When the meltwater flows out of the tunnel it starts to slow down. The slower moving meltwater deposits gravel and sand on an outwash plain.
Eskers and fans are important sources of gravel and sand. This is used for roads and buildings.
Layers of sand, silt and clay are deposited in the lake further away from the tunnel. These layers are called varves. Geologists can count the clay layers to figure out how many years the lake covered the landscape.
Glacial lake sediments (silt and clay) are shown in purple on the superficial geology map of Manitoba, Canada. These sediments are often found in low-lying areas and the landscape is usually very flat.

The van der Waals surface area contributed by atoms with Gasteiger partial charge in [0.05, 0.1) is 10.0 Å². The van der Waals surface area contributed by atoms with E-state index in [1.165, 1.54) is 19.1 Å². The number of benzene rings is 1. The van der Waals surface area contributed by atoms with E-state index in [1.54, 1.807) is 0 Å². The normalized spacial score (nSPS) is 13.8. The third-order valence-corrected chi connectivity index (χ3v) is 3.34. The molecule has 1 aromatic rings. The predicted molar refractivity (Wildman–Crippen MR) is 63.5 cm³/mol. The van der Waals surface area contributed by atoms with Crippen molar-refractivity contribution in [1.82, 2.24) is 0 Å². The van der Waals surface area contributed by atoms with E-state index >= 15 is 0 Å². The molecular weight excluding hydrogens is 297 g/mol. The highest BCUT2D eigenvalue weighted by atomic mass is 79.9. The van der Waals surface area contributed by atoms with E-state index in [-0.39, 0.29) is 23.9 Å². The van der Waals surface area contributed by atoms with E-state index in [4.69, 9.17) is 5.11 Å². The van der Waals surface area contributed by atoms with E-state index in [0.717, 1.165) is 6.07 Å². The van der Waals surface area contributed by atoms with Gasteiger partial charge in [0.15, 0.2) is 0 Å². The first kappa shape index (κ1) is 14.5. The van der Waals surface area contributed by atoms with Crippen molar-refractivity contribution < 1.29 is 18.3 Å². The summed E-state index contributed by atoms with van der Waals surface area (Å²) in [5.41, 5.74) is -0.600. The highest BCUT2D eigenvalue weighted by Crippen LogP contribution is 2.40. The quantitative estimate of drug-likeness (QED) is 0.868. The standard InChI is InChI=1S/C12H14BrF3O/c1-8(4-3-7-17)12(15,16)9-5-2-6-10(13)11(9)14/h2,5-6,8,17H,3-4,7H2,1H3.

Sand and gravel eskers are shown as long thin red lines on the superficial geology map of Manitoba, Canada.
Most eskers point in the direction that the glacier moved across the landscape.
This glacier moved from the north-east to the south-west.
Sometimes meltwater collects in subglacial lakes in chambers beneath the glacier. Proglacial and subglacial lakes can drain suddenly creating powerful floods called jökulhlaups. Huge volumes of meltwater and sediment can carve out massive drainage channels.
Geologists think the channelled scablands in Washington State, USA, were formed by the sudden drainage of Glacial Lake Missoula.